I wrote a whole novel while reeling from the effects of the last two or three Sentenced records. There must just be something about living half of the year in total darkness that puts sorrow, discontent, anger, and despair at the forefront of your creative energies. I've always felt a strong attachment to Sentenced's music - especially the last decade's worth when they replaced their original singer with a fellow named Ville Laihiala.

In 2005 Sentenced announced they were quitting - their final release "The Funeral Album" has logged almost as much time on my turntable (yes, the vinyl record playing machine) as my Rubber Soul or Abbey Road LP's.

So Sentenced is done. But it seems there are still sparks out there... Today, while busy at work, I found this:

It seems Ville Laihiala has a new band called Poisonblack. The production isn't as clear (at least on whatever streaming encoded shit YouTube uses for audio) as Sentenced, but the feeling comes through loud and clear.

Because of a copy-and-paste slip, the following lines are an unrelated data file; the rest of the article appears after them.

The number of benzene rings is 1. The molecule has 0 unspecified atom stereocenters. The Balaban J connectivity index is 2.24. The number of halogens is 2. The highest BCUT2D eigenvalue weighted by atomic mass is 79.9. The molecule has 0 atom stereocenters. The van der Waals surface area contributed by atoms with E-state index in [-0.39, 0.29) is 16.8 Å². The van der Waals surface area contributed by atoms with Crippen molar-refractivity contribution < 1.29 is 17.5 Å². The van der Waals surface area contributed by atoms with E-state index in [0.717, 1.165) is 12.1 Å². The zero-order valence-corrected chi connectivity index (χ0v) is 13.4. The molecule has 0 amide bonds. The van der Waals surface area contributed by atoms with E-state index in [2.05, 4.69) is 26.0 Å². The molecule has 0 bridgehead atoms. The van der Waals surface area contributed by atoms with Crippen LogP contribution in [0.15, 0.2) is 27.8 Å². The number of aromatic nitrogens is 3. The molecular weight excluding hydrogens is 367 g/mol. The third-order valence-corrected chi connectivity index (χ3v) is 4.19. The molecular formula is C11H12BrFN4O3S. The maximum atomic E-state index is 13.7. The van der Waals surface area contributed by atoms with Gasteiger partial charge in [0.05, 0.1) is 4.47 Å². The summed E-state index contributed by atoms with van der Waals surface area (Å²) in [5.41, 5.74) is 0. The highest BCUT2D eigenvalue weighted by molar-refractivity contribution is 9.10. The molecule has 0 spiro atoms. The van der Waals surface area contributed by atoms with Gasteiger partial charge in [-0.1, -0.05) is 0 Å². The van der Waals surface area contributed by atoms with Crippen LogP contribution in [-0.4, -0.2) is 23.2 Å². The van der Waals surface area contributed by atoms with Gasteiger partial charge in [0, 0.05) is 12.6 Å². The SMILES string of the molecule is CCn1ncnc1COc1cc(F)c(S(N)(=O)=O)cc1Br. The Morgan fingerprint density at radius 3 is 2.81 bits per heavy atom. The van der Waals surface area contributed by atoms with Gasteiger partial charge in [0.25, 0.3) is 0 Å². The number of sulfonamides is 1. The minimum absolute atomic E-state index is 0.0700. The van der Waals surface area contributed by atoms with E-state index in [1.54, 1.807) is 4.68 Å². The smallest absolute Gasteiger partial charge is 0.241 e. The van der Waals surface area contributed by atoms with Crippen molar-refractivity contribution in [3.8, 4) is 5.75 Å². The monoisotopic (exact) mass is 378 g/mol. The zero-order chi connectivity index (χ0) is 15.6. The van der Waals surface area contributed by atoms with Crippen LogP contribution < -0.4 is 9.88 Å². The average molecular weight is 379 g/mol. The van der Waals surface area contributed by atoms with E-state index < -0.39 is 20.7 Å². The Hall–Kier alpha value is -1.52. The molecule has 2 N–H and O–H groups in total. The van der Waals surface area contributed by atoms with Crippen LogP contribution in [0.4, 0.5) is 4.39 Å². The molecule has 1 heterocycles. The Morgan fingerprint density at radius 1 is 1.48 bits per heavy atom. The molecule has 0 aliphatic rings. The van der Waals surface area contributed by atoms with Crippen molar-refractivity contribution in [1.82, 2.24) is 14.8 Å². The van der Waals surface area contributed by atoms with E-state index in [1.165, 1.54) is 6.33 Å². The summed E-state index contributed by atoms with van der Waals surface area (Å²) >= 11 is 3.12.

I'll stop now so I can play it some more.

Johnny Paycheck

Out. Done. Finished. Over.

I sent my resignation e-mail on Monday.

My manager sent me one back stating he had accepted it and he appreciated that I gave a "professional two weeks."


See... here's the deal. I work for a company. They are involved in comptuter technology - primarily the so-called repair of computer technology. To protect the names of the innocent, we'll create a name for this company. Since it's computers, it should be something with "tech" but we'll have to change the spelling. And since they are in the repair business we'll have to come up with something witty on the front end. Like "Break-tek." Or "Dipshit-Tek." Or "Backwards-Bunch-of-Idiot-Assholes-Tek."

Like I said, I work for Break-Tek. They contract to companies and organizations to provide on-site service. I'm an on-site technician. At least for the next two weeks.

Since I actually respect the people who I see everyday - those being the company paying Break-Tek money (call that "AMOUNT A" ) for my services so that Break-Tek can pay me a salary (computed by dividing "AMOUNT A" by 2 and then giving me 5% of that amount.) - I did give a two week notice.